David Reardon, MD, discusses the interim results and toxicity with INO-5401 and INO-9012 delivered intramuscularly with electroporation in combination with cemiplimab in patients with newly diagnosed glioblastoma.
David Reardon, MD, clinical director for the Center for Neuro-Oncology and institute physician at the Dana-Farber Cancer Institute, and professor of medicine at Harvard Medical School, discusses the interim results and toxicity with INO-5401 and INO-9012 delivered intramuscularly with electroporation in combination with cemiplimab (Libtayo) in patients with newly diagnosed glioblastoma.
According to Reardon, these agents were well tolerated and there were no significant adverse effects (AEs) associated with the vaccine. Cemiplimab showed the usual spectrum of AEs that are usually associated with PD-1 inhibitor therapies and there were no unexpected or new toxicities in the context of treating patients with glioblastoma.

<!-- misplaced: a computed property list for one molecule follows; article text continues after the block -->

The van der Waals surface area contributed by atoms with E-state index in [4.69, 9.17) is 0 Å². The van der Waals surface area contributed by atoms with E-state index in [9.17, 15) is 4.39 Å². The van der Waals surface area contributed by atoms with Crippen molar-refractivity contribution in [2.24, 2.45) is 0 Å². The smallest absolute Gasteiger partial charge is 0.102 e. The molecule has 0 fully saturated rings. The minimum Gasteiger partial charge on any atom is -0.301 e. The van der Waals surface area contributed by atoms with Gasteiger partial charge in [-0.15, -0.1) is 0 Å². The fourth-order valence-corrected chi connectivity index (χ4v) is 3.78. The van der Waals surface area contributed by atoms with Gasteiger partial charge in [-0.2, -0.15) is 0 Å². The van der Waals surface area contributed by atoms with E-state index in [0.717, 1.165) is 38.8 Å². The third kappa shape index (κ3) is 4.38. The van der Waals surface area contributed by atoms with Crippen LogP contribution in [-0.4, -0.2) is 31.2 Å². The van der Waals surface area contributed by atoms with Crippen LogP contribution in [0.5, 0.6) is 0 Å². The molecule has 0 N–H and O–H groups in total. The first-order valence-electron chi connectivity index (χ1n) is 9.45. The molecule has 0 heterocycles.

There were 52 patients treated on the trial; 32 in cohort A, which was the O6-methylguanine-DNA methyltransferase (MGMT) unmethylated group, and 20 in cohort B, which was MGMT methylated. All of these patients had a reassuring safety profile, Reardon says.
It is too early to assess the efficacy of the regimen in these patients, but initial results showed encouraging progression-free survival results at 6 months and overall survival at 12 months. They were both higher than what would be expected at the time of the interim analysis for patients with newly diagnosed disease, according to Reardon. It is still too early to draw conclusions with these data.
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